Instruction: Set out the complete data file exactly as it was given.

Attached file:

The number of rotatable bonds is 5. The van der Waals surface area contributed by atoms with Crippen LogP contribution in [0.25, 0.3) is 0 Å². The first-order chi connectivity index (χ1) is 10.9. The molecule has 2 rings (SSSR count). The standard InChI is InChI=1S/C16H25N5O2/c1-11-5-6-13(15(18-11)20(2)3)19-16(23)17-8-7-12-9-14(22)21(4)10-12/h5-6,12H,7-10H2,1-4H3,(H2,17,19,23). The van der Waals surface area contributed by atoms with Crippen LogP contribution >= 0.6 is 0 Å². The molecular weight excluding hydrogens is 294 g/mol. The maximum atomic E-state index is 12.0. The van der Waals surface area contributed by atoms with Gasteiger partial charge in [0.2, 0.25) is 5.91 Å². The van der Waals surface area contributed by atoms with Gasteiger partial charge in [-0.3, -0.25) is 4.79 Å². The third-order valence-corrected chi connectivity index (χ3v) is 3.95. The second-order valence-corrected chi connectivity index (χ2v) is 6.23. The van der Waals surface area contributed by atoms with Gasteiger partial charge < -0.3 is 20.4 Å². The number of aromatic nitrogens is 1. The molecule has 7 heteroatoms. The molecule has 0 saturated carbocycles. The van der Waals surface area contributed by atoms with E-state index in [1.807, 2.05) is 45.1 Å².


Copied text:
The number of rotatable bonds is 5. The van der Waals surface area contributed by atoms with Crippen LogP contribution in [0.25, 0.3) is 0 Å². The first-order chi connectivity index (χ1) is 10.9. The molecule has 2 rings (SSSR count). The standard InChI is InChI=1S/C16H25N5O2/c1-11-5-6-13(15(18-11)20(2)3)19-16(23)17-8-7-12-9-14(22)21(4)10-12/h5-6,12H,7-10H2,1-4H3,(H2,17,19,23). The van der Waals surface area contributed by atoms with Crippen LogP contribution >= 0.6 is 0 Å². The molecular weight excluding hydrogens is 294 g/mol. The maximum atomic E-state index is 12.0. The van der Waals surface area contributed by atoms with Gasteiger partial charge in [0.2, 0.25) is 5.91 Å². The van der Waals surface area contributed by atoms with Gasteiger partial charge in [-0.3, -0.25) is 4.79 Å². The third-order valence-corrected chi connectivity index (χ3v) is 3.95. The second-order valence-corrected chi connectivity index (χ2v) is 6.23. The van der Waals surface area contributed by atoms with Gasteiger partial charge < -0.3 is 20.4 Å². The number of aromatic nitrogens is 1. The molecule has 7 heteroatoms. The molecule has 0 saturated carbocycles. The van der Waals surface area contributed by atoms with E-state index in [1.807, 2.05) is 45.1 Å².